First, Happy New Year! It doesn’t seem THAT long since we were heralding the start of 2011 and here we are at 2012 already!
Over the Christmas and New Year holidays I have been looking at the area of Clinical Negligence and thinking about the impact on the lives of people who are affected when treatment does not go according to plan.
At some point in our lives most of us will require medical tretament of some sort. This might just be in the form of visiting the GP or attending hospital or having to stay as an inpatient. Whatever medical advice you seek the fact is that you are entitled to receive competent advice and treatment. On many occasions medical advisors get this right and you receive the treatment you need. On other occasions however the treatment may be inadequate and this can have consequences both in terms of the effect upon your health and also financially. If this happens then you are entitled to make a claim to compensate you for the consequential damage you have suffered.
To pursue a claim you will have to show that the treatment you received was below that which you were entitled to expect of a reasonably competent medical practitioner. Effectively you will argue that the medical practitioner was “negligent”.
Negligence on the part 0f a medical practitioner can arise in a number of ways. In so far as GPs are concerned this can be in the form of failing to diagnose a health problem at all or there being a delay in diagnosing a problem which can have consequences. GPs also have a duty to ensure that the medication prescribed for you is reasonable. If you consider that your GP has failed in any of these areas with you and as result your health or finances have suffered then you may be able to pursue a claim.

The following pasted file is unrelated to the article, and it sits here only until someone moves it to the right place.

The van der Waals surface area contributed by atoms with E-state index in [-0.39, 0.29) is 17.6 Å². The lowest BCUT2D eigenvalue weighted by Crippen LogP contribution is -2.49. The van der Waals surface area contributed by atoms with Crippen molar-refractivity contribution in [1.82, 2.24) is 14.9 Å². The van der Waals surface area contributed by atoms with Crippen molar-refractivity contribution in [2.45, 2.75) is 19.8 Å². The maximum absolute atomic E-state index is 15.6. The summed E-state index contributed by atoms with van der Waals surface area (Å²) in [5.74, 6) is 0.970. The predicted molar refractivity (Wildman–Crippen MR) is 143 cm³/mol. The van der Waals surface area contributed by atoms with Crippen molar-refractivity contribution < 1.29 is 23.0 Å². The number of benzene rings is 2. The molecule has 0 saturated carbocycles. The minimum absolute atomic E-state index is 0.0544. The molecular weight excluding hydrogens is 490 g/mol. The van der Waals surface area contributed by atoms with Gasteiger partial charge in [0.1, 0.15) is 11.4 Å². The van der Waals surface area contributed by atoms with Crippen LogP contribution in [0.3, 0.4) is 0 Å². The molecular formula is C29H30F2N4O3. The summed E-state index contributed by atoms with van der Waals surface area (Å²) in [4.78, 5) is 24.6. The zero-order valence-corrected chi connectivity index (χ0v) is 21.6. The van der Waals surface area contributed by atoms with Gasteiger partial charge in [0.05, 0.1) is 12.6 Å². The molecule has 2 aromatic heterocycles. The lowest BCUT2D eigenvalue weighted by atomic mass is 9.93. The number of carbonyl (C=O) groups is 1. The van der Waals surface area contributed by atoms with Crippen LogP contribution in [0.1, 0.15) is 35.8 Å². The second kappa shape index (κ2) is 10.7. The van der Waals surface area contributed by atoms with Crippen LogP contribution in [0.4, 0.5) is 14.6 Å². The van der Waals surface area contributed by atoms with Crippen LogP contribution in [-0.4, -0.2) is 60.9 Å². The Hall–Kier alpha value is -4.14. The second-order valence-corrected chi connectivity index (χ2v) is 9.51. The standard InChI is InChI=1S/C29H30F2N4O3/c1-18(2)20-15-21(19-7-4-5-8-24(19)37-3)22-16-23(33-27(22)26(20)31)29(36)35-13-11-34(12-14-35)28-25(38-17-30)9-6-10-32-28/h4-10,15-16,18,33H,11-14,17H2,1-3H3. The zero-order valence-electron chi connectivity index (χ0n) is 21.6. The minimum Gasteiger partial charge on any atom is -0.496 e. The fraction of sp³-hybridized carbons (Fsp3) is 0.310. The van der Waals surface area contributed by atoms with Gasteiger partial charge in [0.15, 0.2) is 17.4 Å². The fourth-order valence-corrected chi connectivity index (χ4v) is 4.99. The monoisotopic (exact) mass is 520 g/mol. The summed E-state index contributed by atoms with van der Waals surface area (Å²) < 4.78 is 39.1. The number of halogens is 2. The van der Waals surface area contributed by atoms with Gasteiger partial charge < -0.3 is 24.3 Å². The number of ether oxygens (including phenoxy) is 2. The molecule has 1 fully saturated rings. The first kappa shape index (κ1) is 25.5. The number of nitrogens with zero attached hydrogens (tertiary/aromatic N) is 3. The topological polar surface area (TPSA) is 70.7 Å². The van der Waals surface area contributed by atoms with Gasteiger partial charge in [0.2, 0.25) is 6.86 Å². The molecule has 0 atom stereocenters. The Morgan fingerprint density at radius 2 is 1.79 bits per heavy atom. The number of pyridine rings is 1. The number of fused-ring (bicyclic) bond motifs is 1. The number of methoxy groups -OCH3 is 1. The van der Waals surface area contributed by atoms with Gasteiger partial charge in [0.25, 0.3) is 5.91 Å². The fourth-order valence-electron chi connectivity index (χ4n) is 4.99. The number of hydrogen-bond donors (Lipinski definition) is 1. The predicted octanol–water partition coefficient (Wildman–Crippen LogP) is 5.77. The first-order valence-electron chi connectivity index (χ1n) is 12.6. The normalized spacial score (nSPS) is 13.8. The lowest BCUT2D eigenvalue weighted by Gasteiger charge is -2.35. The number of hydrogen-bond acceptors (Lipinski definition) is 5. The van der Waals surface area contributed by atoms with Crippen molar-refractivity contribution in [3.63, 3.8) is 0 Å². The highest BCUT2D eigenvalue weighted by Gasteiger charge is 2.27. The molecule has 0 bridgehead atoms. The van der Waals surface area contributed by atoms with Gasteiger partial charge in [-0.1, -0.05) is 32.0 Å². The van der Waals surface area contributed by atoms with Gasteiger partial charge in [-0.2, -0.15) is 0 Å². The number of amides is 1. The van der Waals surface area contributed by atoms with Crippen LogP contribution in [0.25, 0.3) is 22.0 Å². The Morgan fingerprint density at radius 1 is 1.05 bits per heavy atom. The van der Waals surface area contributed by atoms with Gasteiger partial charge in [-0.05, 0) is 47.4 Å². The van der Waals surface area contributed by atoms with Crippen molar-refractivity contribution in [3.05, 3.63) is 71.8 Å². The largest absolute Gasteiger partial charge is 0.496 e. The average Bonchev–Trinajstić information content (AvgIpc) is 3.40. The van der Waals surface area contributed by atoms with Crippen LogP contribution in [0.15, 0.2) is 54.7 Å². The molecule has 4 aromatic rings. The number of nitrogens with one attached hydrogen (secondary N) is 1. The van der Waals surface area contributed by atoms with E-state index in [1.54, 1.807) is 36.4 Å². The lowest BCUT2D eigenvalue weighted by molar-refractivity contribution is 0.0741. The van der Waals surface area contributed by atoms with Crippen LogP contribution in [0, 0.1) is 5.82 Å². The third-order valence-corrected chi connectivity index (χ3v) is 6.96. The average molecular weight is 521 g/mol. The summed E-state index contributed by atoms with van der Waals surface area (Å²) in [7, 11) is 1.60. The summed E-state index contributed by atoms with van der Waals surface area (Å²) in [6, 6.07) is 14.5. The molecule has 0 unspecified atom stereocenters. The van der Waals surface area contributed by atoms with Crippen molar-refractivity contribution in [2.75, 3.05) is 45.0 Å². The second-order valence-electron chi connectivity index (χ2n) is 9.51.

Doctors and Consultants at hospitals also have a duty to provide an adequate standard of care. In some cases a failure in this is obvious – for example you go into hospital and during surgery a sugrical tool or swab is left inside you or the hospital mistakenly treat the wrong limb! But negligence is not restricted to these “obvious” areas and if you feel that following treatment at hospital you are unexpectedly in a worse condition than before you went in then it s worth chatting this through with a solicitor – you may have a claim against the hospital.
A growing area of complaint I have seen recently is in relation to the care provided on the wards. Just like any other professional, ward staff have a duty to provide a competent and reasonable level of care. If the treatment you receive falls below that standard and as a result you take longer to recover than expected or you develop other health problems you didn’t previously have, then again you may have a claim against the hospital.
The effects of inadequate tretament can be far reaching and if you think you have received substandard treatment whilst being treated by a medical practitioner then it is worthwhile seeking a legal opinion on whether you have a possible claim against them. Not every instance of poor care will amount to “negligence” but it is certainly worthwhile asking a solicitor to consider this for you.
I am more than happy to discuss any matters with you and give you some guidance on what you may be able to do.